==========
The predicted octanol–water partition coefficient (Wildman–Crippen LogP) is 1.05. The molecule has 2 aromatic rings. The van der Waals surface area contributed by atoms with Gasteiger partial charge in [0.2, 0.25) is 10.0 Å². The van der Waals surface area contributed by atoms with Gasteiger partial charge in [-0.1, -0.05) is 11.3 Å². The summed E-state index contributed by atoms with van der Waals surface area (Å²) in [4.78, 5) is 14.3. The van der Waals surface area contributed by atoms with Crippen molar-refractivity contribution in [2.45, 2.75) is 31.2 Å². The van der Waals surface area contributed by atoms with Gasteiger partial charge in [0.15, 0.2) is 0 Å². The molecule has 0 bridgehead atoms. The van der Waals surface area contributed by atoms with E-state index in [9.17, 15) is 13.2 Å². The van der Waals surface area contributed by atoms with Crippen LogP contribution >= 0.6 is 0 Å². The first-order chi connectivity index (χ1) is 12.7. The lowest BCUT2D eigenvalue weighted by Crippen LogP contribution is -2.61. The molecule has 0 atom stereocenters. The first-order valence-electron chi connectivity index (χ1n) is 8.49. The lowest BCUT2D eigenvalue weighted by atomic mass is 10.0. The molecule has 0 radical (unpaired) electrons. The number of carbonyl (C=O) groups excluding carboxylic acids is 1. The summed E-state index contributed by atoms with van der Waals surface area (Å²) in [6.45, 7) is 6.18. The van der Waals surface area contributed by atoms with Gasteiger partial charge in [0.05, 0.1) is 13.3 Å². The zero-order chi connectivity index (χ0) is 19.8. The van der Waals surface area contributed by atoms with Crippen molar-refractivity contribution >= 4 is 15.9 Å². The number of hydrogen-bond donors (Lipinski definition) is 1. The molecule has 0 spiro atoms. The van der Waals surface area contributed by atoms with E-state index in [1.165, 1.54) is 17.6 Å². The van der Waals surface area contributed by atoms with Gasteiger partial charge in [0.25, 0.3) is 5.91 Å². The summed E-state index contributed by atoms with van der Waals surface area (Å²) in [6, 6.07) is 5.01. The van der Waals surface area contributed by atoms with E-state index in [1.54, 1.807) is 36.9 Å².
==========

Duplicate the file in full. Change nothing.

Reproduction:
The predicted octanol–water partition coefficient (Wildman–Crippen LogP) is 1.05. The molecule has 2 aromatic rings. The van der Waals surface area contributed by atoms with Gasteiger partial charge in [0.2, 0.25) is 10.0 Å². The van der Waals surface area contributed by atoms with Gasteiger partial charge in [-0.1, -0.05) is 11.3 Å². The summed E-state index contributed by atoms with van der Waals surface area (Å²) in [4.78, 5) is 14.3. The van der Waals surface area contributed by atoms with Crippen molar-refractivity contribution in [2.45, 2.75) is 31.2 Å². The van der Waals surface area contributed by atoms with Gasteiger partial charge in [0.15, 0.2) is 0 Å². The molecule has 0 bridgehead atoms. The van der Waals surface area contributed by atoms with E-state index in [9.17, 15) is 13.2 Å². The van der Waals surface area contributed by atoms with Crippen LogP contribution >= 0.6 is 0 Å². The first-order chi connectivity index (χ1) is 12.7. The lowest BCUT2D eigenvalue weighted by Crippen LogP contribution is -2.61. The molecule has 0 atom stereocenters. The first-order valence-electron chi connectivity index (χ1n) is 8.49. The lowest BCUT2D eigenvalue weighted by atomic mass is 10.0. The molecule has 0 radical (unpaired) electrons. The number of carbonyl (C=O) groups excluding carboxylic acids is 1. The summed E-state index contributed by atoms with van der Waals surface area (Å²) in [6.45, 7) is 6.18. The van der Waals surface area contributed by atoms with Gasteiger partial charge in [0.05, 0.1) is 13.3 Å². The zero-order chi connectivity index (χ0) is 19.8. The van der Waals surface area contributed by atoms with Crippen molar-refractivity contribution >= 4 is 15.9 Å². The number of hydrogen-bond donors (Lipinski definition) is 1. The molecule has 0 spiro atoms. The van der Waals surface area contributed by atoms with E-state index in [1.165, 1.54) is 17.6 Å². The van der Waals surface area contributed by atoms with Gasteiger partial charge in [0.25, 0.3) is 5.91 Å². The summed E-state index contributed by atoms with van der Waals surface area (Å²) in [6, 6.07) is 5.01. The van der Waals surface area contributed by atoms with E-state index in [1.54, 1.807) is 36.9 Å².